|Publication number||US6062145 A|
|Application number||US 08/494,335|
|Publication date||May 16, 2000|
|Filing date||Jun 26, 1995|
|Priority date||Jun 26, 1995|
|Publication number||08494335, 494335, US 6062145 A, US 6062145A, US-A-6062145, US6062145 A, US6062145A|
|Inventors||Edward D. Lin|
|Original Assignee||Lin; Edward D.|
|Export Citation||BiBTeX, EndNote, RefMan|
|Patent Citations (7), Referenced by (19), Classifications (5), Legal Events (6)|
|External Links: USPTO, USPTO Assignment, Espacenet|
1. Field of the Invention
This invention relates to portable work platforms for use in vehicles and to a work platform for portable computing devices in particular.
Millions of professionals conduct business from their vehicles using their laptop computers, electronic tablets, personal digital assistants or other similar devices. Frequently, this entails accessing information before or entering information after a sales or service call. Unfortunately, there is no convenient means to use a laptop computer in the car while in the driver's seat. When a laptop computer is placed against the steering wheel, it slides right off unless one or both hands of the user provide the necessary support. This does not leave the hands free to work on the keyboard and is unsatisfactory. Thus, the steering wheel is frequently a hindrance than a help. Typically, one has to twist his body sideways to use the adjacent seat as a work surface, or slide the driver's seat all the way back in hopes of gaining sufficient lap room to work with a computer. The associated discomfort and inconvenience discourage the timely recording of information, resulting in decreased productivity.
2. Description of Prior Art
The applicant is aware of several prior art, but none is considered particularly relevant to the instant invention. Gonsoulin in U.S. Pat. No. 4,909,159 disclosed a table structure that fits over the entire front passenger seat to provide a work surface for desk-top computer. It is very bulky in size and precludes carrying a front seat passenger. Frank and Jewel in U.S. Pat. No. 5,177,665 disclosed a computer housing that opens and closes substantially like an attache case and attaches to the vehicle steering wheel by means of two exterior hooks. This invention positions the screen of the computer at chest level, which is too low, and limits the screen opening to little more than 90° relative to the keyboard, therefore rendering the viewing of the computer screen extremely difficult, if not impossible. The screen should ideally be at eye level relative to the driver, and be open between 135° to 160° relative to the keyboard. In addition, the keyboard juts out horizontally between the wheel and the user, creating a very cramped and uncomfortable milieu. It appears necessary to have to slide the driver's seat backwards to create elbow room each time this invention is used. Lastly, the mechanical fulcrum of the Frank and Jewel invention is such that tremendous stress would be placed in the vicinity of the hinge of the computer housing when the weight of the arms are placed against the housing in actual use. Douglas in U.S. Pat. No. 4,974,805 disclosed a clipboard with top and bottom flanges that engages the upper and lower portions of the steering wheel. No means of supporting a computing device is provided. Likewise, Easterly in U.S. Pat. No. 3,952,988 disclosed a steering wheel mounted desk board with a specially contoured mounting undersurface to protect against horn activation that is also not suitable for use in conjunction with a computing device. White in U.S. Pat. No. 4,726,607 disclosed a clipboard securable to a steering wheel by means of a top hook and a bottom strap. Like Douglas, it has no means of supporting a portable computer.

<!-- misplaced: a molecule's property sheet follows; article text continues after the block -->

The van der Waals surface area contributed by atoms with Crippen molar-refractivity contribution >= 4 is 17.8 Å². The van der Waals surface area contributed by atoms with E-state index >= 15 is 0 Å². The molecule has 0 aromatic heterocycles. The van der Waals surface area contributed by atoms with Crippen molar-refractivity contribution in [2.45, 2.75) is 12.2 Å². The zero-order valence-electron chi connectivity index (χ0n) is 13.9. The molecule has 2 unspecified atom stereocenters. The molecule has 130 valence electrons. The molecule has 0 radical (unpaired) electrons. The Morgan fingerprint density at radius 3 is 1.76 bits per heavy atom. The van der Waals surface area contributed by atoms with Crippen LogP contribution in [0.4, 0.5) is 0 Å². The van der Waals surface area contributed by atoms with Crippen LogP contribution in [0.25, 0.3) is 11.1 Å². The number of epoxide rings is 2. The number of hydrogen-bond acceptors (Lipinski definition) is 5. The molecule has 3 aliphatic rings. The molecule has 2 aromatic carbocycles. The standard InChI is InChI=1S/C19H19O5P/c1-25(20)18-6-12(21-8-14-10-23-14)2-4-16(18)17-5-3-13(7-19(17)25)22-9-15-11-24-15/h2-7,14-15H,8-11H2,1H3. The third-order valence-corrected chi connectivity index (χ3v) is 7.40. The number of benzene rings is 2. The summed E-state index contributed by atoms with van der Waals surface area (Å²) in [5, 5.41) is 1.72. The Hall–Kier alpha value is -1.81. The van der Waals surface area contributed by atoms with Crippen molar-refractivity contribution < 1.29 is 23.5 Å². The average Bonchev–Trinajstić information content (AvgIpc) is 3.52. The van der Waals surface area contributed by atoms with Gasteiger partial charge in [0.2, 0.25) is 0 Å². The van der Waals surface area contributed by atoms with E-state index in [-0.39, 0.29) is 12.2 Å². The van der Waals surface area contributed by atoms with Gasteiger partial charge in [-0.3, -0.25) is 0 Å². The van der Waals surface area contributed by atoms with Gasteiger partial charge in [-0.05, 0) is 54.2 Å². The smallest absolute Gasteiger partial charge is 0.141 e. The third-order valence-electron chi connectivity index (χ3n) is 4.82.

None of the prior art was designed to keep a portable computer from sliding off a slanted work surface, or to provide a comfortable wrist rest. Nor do any of them have provisions for variably adjusting the tilt angle of the work surface to accommodate for the different viewing angle limitations of different laptop computers, and optical interference from ambient lighting. Many laptop computers have screens that can open only to 135°, relative to the keyboard. The clarity of the flat panel screen is easily impaired by suboptimal viewing angle and by reflections from ambient light. Inside an automobile, typically only minimal shading from the sun is available. Depending on the time of day, bright sun light shining through the vehicle windows at variable angles all the more create suboptimal screen viewing conditions. Therefore a tilt adjustable feature is extremely important as it bears directly on the user's ability to view the screen clearly.
It is an object of this invention to provide a new and improved versatile portable desk that overcomes the limitations and deficiencies of the prior art and allows a person to freely and comfortably use both hands on a computer keyboard while their computer is securely supported and positioned at the optimal height and angle against a steering wheel. It is also an object of the present invention to provide a desk for a vehicle operator that will universally fit all steering wheel sizes and allow for variable tilting of the work surface, is simple and quick to mount and dismount, economical to manufacture, and compact enough for under-seat storage.
The objects of this invention are provided in a new and improved portable computing work platform comprising a planar desk surface having a support ledge to support a laptop computer and a wrist rest at its lower end and a header piece at its upper end. The header piece has an elongated opening with rounded ends to accept and securely engage with the upper sector of a steering wheel. Along each of the lateral borders on the underside of the planar desk surface is a lattice work of uniformly spaced and horizontally aligned receptacle slots which are defined by a plurality of inwardly extending ribs. An elongated bar with a tongue which engages within the uniformly spaced receptacle slots allows for variable adjustment of the tilt angle of the planar desk surface.
The invention will be better understood by reference to the accompanying drawings, wherein: